The external jugular vein provides a long, free vessel that facilitates microsurgical anastomosis in free tissue transfers of the head and neck. However, it is liable to kink because of its length, which increases the risk of venous thrombosis.
- Fukuiwa T.
- Nishimoto K.
- Hayashi T.
- Kurono Y.
Venous thrombosis after microvascular free-tissue transfer in head and neck cancer reconstruction.
Auris Nasus Larynx. 2008; 35: 390-396
2Early in a conventional neck dissection the vein is identified and ligated near the inferior pole of the parotid gland. When a microvascular free flap is to be used for reconstruction, the entire external jugular vein is dissected and preserved with a suture-ligation at the upper end. Because of the prolonged duration of ischaemia before revascularisation, clots can form in its lumen and may be found at the time of anastomosis. Even after revascularisation using an end-to-end anastomosis, the decreased venous flow may accelerate venous thrombosis.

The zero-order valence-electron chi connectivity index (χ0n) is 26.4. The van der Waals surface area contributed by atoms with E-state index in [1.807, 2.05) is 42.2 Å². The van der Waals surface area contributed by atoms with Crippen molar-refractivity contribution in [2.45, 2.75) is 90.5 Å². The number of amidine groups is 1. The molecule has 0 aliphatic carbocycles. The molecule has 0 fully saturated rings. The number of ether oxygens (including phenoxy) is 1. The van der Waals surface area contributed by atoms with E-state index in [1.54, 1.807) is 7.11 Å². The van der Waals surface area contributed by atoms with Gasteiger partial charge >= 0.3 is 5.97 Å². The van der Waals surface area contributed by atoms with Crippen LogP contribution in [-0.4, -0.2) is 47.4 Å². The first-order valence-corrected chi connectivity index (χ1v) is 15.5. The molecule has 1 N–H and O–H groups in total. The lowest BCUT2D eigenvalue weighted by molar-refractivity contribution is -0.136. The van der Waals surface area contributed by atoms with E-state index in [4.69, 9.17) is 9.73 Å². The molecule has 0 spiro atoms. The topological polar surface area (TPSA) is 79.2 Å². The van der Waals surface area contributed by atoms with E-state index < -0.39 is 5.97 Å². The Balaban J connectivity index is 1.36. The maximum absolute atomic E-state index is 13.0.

- Chalian A.A.
- Anderson T.D.
- Weinstein G.S.
- Weber R.S.
Internal jugular vein versus external jugular vein anastomosis: implications for successful free tissue transfer.
Head Neck. 2001; 23: 475-478
3We describe an end-to-side anastomosis to the external jugular vein that preserves blood flow by avoiding ligation and decreases the likelihood of thrombosis.
- Kerstein M.
Angiology. 1977; 28: 228-234
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- Venous thrombosis after microvascular free-tissue transfer in head and neck cancer reconstruction.Auris Nasus Larynx. 2008; 35: 390-396
- Internal jugular vein versus external jugular vein anastomosis: implications for successful free tissue transfer.Head Neck. 2001; 23: 475-478
- Thrombophlebitis.Angiology. 1977; 28: 228-234
- Anatomy for surgeons. Vol. I: The head and neck.2nd ed. Harper & Row, New York1968
Published online: August 26, 2011
Accepted: July 12, 2011
© 2011 The British Association of Oral and Maxillofacial Surgeons. Published by Elsevier Inc. All rights reserved.